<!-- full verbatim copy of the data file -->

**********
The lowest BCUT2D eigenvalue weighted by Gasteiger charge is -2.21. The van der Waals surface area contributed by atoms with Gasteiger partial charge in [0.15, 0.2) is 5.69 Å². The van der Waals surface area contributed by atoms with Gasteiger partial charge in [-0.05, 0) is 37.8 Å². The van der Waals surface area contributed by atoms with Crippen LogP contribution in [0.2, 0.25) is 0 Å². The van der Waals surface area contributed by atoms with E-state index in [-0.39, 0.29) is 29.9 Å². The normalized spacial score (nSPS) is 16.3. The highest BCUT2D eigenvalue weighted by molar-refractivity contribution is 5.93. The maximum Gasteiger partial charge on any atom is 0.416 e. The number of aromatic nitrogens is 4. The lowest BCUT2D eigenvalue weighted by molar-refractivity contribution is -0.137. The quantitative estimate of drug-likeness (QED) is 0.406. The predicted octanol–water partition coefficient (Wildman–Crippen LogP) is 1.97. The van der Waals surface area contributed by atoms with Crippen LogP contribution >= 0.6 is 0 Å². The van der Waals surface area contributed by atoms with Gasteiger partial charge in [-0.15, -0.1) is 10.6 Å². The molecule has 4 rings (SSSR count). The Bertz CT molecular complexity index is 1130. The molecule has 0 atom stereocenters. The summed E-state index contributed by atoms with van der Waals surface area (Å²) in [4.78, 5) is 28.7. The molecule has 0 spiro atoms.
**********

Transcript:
The lowest BCUT2D eigenvalue weighted by Gasteiger charge is -2.21. The van der Waals surface area contributed by atoms with Gasteiger partial charge in [0.15, 0.2) is 5.69 Å². The van der Waals surface area contributed by atoms with Gasteiger partial charge in [-0.05, 0) is 37.8 Å². The van der Waals surface area contributed by atoms with Crippen LogP contribution in [0.2, 0.25) is 0 Å². The van der Waals surface area contributed by atoms with E-state index in [-0.39, 0.29) is 29.9 Å². The normalized spacial score (nSPS) is 16.3. The highest BCUT2D eigenvalue weighted by molar-refractivity contribution is 5.93. The maximum Gasteiger partial charge on any atom is 0.416 e. The number of aromatic nitrogens is 4. The lowest BCUT2D eigenvalue weighted by molar-refractivity contribution is -0.137. The quantitative estimate of drug-likeness (QED) is 0.406. The predicted octanol–water partition coefficient (Wildman–Crippen LogP) is 1.97. The van der Waals surface area contributed by atoms with Crippen LogP contribution >= 0.6 is 0 Å². The van der Waals surface area contributed by atoms with Gasteiger partial charge in [-0.15, -0.1) is 10.6 Å². The molecule has 4 rings (SSSR count). The Bertz CT molecular complexity index is 1130. The molecule has 0 atom stereocenters. The summed E-state index contributed by atoms with van der Waals surface area (Å²) in [4.78, 5) is 28.7. The molecule has 0 spiro atoms.